In this post, I’ll share the basics, some tips, and the step by step how to use a Kreg jig!
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A Kreg Jig is a jig used to drill pocket holes. Pocket holes are a really popular joinery method for both beginners and advanced woodworkers alike.
While they can tend to be somewhat controversial within the “fine” woodworking community, it’s hard to deny that pocket holes are an extremely strong, versatile, and quick option for simple butt joints.
Pocket holes have definitely earned their place on the list of most popular joinery methods and are a favorite among DIYers and beginner woodworkers for good reason.
What are Pocket Holes?
Pocket hole joinery is a method of joining wood together that involves drilling a hole into the end of a board at a 15 degree angle. This is called the “pocket hole.”
The wood is assembled by driving a screw through this hole and into the adjoining board.
Why Use Pocket Hole Joinery?
Pocket hole joinery is:
- Only Requires Two Tools
If you break it down to the bare basics, to use pocket holes, you just drill a hole, and drive a screw, and all you need is a pocket hole jig and a drill.
Many other joinery methods require the use of a table saw, router, some chisels plus LOTS of patience, practice and test cuts and a bunch of messy glue.
When to Use Pocket Hole Joinery
If you’re just needing to attach two boards together and don’t want to see any exposed screw heads, a pocket hole may be a great choice.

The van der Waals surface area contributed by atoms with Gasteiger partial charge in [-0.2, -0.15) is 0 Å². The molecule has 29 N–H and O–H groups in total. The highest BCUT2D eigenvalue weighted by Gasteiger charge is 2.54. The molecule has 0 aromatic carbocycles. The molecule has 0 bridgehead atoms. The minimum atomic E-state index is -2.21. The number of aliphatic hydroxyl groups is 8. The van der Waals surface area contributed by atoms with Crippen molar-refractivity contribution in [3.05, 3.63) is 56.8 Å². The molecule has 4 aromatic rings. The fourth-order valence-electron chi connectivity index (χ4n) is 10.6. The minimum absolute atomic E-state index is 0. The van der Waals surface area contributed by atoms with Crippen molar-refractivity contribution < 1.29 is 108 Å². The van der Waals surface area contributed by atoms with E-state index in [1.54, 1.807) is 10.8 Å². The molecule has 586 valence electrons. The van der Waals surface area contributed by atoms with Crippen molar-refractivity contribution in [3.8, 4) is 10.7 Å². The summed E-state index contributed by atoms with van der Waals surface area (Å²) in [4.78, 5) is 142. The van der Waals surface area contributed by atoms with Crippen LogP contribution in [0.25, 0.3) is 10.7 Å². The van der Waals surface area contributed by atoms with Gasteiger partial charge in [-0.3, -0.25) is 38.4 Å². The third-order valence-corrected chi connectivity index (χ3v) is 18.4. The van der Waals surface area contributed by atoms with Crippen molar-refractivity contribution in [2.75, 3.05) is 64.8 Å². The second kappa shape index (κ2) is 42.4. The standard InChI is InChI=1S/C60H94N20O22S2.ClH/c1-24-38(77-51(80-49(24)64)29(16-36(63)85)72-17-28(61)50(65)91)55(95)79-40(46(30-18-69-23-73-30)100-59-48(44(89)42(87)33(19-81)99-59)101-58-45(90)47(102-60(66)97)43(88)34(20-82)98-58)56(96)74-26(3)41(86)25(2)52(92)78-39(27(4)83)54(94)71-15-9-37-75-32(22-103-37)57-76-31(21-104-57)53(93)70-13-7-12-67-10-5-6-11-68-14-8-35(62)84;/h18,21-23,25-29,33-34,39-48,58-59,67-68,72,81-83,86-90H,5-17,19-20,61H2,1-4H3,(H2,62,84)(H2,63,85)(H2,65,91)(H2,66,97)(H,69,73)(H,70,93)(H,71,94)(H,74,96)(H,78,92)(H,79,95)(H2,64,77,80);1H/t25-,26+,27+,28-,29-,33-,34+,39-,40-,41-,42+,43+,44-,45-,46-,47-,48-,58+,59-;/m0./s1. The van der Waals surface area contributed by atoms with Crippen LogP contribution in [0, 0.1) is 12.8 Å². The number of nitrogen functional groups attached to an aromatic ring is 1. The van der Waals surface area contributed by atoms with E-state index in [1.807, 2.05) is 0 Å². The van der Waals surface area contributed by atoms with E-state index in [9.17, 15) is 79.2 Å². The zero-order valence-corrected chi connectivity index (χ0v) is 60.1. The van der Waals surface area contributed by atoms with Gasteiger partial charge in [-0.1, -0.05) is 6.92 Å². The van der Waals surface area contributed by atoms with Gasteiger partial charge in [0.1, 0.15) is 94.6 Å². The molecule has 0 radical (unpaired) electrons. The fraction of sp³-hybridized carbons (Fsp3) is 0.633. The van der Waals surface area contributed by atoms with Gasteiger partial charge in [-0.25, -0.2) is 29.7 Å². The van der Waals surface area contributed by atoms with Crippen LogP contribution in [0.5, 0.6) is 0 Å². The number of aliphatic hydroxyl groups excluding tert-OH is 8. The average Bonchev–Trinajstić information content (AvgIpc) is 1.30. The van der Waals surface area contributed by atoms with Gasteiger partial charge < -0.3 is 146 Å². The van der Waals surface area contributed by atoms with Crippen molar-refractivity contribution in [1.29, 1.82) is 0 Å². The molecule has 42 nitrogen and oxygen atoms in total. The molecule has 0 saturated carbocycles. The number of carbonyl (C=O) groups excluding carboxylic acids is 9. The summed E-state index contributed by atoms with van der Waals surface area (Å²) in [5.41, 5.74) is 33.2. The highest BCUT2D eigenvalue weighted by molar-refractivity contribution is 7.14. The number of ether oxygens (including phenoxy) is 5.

In many cases, pocket holes are great for simply attaching boards together like this.
And they’re great for attaching two boards together on the same plane like this as well.
When used correctly, pocket holes work really well in plywood, softwoods (like pine and spruce), and hardwoods, too.
Pocket hole joinery is my go to method for cabinets and basic DIY furniture building.
When NOT to Use Pocket Hole Joinery
Here are a few examples where pocket holes may not be your best bet:
If you aren’t able to hide your pocket holes and you plan on staining the piece, you might want to opt for a different joinery technique. You CAN plug pocket holes, but sometimes the plug may stain differently than the wood. Check out this post for four ways to plug a pocket hole.
If you don’t really care if you see the screw heads and just need the pieces attached, a simple butt joint with a screw through it may be a simpler option than pocket holes.
If you’re working in tight spaces and don’t have room to drive a pocket hole screw (the drill plus the bit will require about 10-12″ of space to work), you may want to consider a different option. Although, a 90 degree drill attachment can help solve that issue.
I will note that PERSONALLY (this is just my own preference) I don’t typically use pocket holes in hardwood projects. They work fine. My only reasoning is that hardwoods require a different thread screw than soft/plywoods and I don’t keep both types of screws stocked in my shop. More on that below.
Personally, I prefer using dowels with hardwoods.
How to Use a Kreg Jig for Drilling Pocket Holes
If you’re ready to start building using pocket holes, first, you need to grab a pocket hole jig and a drill. You can use a cordless or corded drill for this.